When I opened my eyes I nearly let out a shocked gasp. Michel Logan stood in front of me holding a waffle cone with a ball of strawberry ice-cream and a twin ball of chocolate ice-cream. He sat on the floor beside my bed and looked up at me.

"I figured," he said, "that you wouldn't be ready for an ice-cream date, so I brought the ice-cream to you."

I stared at him wide-eyed and he continued talking.

"I know that you obviously aren't ready for any of this, my mom has always told me that I have horrible timing, but I want to try." Before I could object he put his thumb on my lips. "Your mom let me in, she knows that I am up here."

He had mistaken the reasons for my sudden reaction, so I gently removed his thumb. "No, I'm not scared." 

"Oh," he said, "well, that's always good."

"Yeah," I couldn't help but take in his forest green eyes and gentle wrinkle of worry that creased on his forehead. "It is."

"Laurie," the ice-cream cone sat idly in his hand so I unfroze, to my surprise, and grabbed it. "I didn't know what flavor you liked."

"Vanilla," I answered while staring at the simple cone in my hands.

Michel laughed and the sound of it felt like it could easily overtake our fragile home. The day that he had started at our school had been just like any other day. He had introduced himself moodily, making eye-contact with no one, while Zack had made sure that he was the center of attention. I remembered wondering what life was like for Michel living in the shadow of his twin brother, but seeing him beside me laughing over something as simple as ice-cream made me crack a smile.

"Wow," Michel observed, "ice-cream does help heal, huh?"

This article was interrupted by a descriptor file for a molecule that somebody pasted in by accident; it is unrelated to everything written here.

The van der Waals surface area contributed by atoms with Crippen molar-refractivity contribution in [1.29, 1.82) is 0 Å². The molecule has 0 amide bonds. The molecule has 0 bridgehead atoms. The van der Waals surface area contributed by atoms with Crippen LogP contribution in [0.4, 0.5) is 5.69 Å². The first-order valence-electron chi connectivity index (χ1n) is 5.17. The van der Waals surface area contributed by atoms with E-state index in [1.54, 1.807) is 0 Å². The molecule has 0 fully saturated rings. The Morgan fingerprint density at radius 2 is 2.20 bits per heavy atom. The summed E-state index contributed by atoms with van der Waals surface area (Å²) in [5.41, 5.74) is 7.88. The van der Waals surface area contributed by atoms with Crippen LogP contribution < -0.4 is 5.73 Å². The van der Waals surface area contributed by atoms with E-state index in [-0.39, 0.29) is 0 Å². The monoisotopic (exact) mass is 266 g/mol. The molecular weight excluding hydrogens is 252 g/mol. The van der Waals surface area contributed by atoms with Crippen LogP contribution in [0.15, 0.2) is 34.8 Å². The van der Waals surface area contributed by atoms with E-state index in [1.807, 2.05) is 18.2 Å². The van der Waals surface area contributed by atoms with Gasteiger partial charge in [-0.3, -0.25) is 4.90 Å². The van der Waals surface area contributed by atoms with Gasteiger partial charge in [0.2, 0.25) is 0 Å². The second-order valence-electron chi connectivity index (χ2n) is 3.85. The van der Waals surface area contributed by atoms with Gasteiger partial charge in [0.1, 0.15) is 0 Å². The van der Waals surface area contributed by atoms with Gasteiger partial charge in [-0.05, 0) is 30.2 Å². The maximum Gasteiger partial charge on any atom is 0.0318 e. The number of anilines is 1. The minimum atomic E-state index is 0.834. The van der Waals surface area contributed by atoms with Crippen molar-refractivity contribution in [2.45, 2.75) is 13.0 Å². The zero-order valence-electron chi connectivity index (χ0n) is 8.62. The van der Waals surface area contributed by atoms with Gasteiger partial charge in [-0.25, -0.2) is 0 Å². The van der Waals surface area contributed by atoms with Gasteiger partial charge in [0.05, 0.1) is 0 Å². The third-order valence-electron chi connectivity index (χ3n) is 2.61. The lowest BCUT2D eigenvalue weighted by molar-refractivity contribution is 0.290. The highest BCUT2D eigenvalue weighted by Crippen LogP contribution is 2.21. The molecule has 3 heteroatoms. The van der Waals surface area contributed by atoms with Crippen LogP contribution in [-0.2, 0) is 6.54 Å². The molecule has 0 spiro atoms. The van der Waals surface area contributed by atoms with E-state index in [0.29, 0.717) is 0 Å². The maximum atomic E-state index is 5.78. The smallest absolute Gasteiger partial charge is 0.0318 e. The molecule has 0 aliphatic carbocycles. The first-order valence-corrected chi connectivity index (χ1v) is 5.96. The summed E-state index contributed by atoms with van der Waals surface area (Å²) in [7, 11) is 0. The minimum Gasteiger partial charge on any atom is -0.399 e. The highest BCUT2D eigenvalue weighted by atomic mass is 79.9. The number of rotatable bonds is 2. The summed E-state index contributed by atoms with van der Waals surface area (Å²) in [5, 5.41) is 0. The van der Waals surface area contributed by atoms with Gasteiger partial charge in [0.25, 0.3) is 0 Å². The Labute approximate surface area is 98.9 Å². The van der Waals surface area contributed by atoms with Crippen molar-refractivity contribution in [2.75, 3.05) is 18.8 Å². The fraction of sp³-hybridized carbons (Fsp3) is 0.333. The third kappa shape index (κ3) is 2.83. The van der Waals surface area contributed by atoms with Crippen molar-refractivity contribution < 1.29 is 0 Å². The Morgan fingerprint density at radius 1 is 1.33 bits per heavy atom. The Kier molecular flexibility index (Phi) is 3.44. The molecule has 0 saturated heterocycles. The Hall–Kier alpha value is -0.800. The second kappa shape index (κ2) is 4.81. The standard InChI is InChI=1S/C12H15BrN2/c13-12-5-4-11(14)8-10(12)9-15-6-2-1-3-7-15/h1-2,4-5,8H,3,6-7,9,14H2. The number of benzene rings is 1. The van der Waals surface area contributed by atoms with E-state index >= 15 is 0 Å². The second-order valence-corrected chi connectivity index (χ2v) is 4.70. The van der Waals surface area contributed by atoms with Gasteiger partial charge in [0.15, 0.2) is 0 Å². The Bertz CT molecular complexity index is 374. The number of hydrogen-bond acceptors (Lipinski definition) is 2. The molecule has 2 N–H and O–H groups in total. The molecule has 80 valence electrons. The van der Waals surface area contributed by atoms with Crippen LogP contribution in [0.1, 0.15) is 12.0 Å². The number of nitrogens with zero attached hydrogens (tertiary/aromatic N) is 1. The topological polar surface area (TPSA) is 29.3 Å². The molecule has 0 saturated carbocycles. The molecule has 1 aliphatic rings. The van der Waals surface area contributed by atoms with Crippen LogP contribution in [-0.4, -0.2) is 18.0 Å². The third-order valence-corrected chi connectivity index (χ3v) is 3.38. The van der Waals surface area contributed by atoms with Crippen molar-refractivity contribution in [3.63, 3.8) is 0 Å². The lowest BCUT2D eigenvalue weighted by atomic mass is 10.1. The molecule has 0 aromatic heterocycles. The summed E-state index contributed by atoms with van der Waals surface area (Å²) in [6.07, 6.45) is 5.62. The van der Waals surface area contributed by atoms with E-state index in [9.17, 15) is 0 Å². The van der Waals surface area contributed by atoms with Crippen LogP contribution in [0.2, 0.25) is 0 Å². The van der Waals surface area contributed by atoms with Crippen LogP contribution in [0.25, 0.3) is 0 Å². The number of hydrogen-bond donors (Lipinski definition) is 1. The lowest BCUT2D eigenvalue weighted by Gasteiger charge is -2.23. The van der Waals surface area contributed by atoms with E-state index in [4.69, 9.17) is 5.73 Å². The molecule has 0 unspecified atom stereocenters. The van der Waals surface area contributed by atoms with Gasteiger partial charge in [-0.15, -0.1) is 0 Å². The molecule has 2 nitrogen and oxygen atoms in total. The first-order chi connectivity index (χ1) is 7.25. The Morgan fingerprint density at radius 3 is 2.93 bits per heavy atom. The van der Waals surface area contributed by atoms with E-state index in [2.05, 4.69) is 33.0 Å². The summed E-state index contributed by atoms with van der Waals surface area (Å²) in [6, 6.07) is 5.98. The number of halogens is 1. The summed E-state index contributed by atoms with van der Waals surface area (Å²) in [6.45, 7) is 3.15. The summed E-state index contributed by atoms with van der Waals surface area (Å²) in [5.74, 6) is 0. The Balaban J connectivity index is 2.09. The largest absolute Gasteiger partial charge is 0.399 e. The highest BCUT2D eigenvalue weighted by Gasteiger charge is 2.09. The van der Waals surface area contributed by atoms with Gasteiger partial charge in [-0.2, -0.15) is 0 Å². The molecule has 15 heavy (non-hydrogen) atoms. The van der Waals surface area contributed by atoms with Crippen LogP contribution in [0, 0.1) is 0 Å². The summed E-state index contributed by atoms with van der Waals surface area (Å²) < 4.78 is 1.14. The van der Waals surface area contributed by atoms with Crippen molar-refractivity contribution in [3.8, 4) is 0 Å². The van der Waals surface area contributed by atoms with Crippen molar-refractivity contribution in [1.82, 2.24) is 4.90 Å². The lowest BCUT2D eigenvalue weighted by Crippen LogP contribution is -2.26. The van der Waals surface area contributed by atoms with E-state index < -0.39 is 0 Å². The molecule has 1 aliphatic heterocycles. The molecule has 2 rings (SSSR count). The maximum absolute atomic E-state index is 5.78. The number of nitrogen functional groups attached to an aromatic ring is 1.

"I guess so." I said quietly, unable to stop smiling. His long legs were stretched ahead of him, nearly touching my dresser that sat beside one of the bedroom windows. His faded jeans helped contrast the tan on his forearms as he stretched beside me. "Thank you Michel."

"Ah, about that, I didn't think that you knew my name."

"That would be weird," I said, nudging him on the arm. "You coming in here while thinking that I didn't know your name?"

He shrugged. "It happens."

I stared at him, unable to disconnect my eyes from his thick blond hair and his pointed nose that made his appearance sharp and determined. I remained as I was, sitting up and staring at him, when he suddenly turned to face me. "Your ice-cream," he pointed to my suddenly cold hand. "It's melting."

I looked at the cone in my hand and quickly began working on the mess that was his afternoon treat, with my mouth. I paused when I felt his hand touch my back, which was arching forward in frustration.

"No worries, I have napkins!" He pulled out several wads of tissues from his pockets and I couldn't help it any longer. I started laughing, louder than I had in a long time, while he stared at me with confusion drawn on his face. I nearly dropped the cone in my moment of lunacy, but Michel grabbed it before any severe accidents could occur. 

He sat there beside me until the night darkened and the winds continued to pull summer and fall away. He never said anything in the silences that we had because he somehow understood that I felt alone, and his presence was all I needed. Without my knowing it and through some of the most horrible events of my life, this boy, this Michel with his studded ear and air of mystery, became someone important to me.

The End